Tuesday, May 31, 2011

The Business Model

I did get a chance to sit down with Brian from LuckyGunner and talk about Logistics.  Having spent many years working in the field, I'm always interested in the nuts and bolts of how a company does what they do.  Getting the stuff from the manufacturer to the customer or end user is the heart and soul of most businesses.  The more effective and efficient you are at doing that, the better you take care of your customers and ergo, the more profitable you are.  Many businesses make or break on how well the do the behind the scenes work to "make it happen".

As a caveat here, I will point out that 1) I mostly shoot shotgun; trap, skeet, sporting clays; so 2) I reload mostly shotgun, tailoring my loads to me and the game (to include most of my hunting loads) and the gun.  3) What metallic (Rifle/Pistol) cartridges other then .22LR, I do shot, I also generally reload; .45 ACP, .38 Spl, .32Win Spec. So I haven't ever ordered from LuckyGunner.com

Having said that, here is the business model in a nutshell.  If you see it on their website, it's available to order.  They put their inventory on-line.  WYSIWYG.  Wisseywig is how that's pronounced.  What you see is what you get.  There is no such thing a as back-order.  You click on a caliber or type of ammo and it tells you right there how many they have.  The good news is that you can't over order.  However, the bad news is that if it shows fewer boxes/cases/flat then what you want, you can only get what they have in-stock.   This is a challenge for the management of LuckyGunner.  Inventory sitting on a shelf is the same as money sitting on a shelf.  If you by X ammo, you can't by more Y ammo, until you sell X and then take that money to by Y. Therefore, it is a constant balancing act of trying to figure out what the customers want and having that product on the shelf when the customer wants it.  Having past order history and trends allows them to somewhat predict what they need and then order from the manufacturers.  However, the manufacturers may not have what the models or sales trends predict they need to have.  So they are constantly looking at their inventory and projecting what they need to buy, based on what they are selling and what they project to sell.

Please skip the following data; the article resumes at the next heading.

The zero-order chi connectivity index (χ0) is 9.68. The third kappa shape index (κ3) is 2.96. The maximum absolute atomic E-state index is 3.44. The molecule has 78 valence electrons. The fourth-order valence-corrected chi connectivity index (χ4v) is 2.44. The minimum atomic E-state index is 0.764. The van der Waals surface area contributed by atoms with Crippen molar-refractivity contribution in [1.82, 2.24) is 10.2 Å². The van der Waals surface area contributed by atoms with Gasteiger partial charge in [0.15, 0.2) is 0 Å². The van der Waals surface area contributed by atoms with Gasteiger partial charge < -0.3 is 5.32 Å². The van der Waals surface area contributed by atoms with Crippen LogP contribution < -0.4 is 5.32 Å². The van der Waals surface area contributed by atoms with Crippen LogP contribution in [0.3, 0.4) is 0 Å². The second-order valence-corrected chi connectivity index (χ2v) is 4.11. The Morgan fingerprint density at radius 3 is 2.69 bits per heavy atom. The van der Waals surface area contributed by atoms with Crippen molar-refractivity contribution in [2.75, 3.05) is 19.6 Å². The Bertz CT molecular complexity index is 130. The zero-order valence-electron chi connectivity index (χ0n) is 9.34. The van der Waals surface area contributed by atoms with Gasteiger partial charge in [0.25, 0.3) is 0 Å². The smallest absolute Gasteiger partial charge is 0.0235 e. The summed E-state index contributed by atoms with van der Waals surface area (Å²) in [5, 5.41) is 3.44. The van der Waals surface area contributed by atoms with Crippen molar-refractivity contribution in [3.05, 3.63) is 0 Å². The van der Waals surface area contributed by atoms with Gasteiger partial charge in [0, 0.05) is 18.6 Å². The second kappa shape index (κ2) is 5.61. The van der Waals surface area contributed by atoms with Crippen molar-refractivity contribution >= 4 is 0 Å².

Is it prefect.  No.  No system is.  Simply because the market is constantly changing and what was selling like it was going out of style last year, has gone out of style, and now you are stuck with a ton of it on your shelves.  Again, that's money that tied up that you could be using to buy inventory that could be making you money rather then just sitting on the shelf, mocking you and your bad decision making. 

What does that mean for you the shooter/customer?  It's not your problem.  You look at what they have and buy it.  Your order ships complete.  There are no partial orders.  You pay only one freight charge, not multiple ones for two or more shipments.  And there is no frustration of having to wait days/weeks/months waiting for ammo.  All the headaches are on LuckyGunner.

And having met them this weekend, I can attest that they are customer focused, and want to earn your business.

They get the Scout26 stamp of approval.

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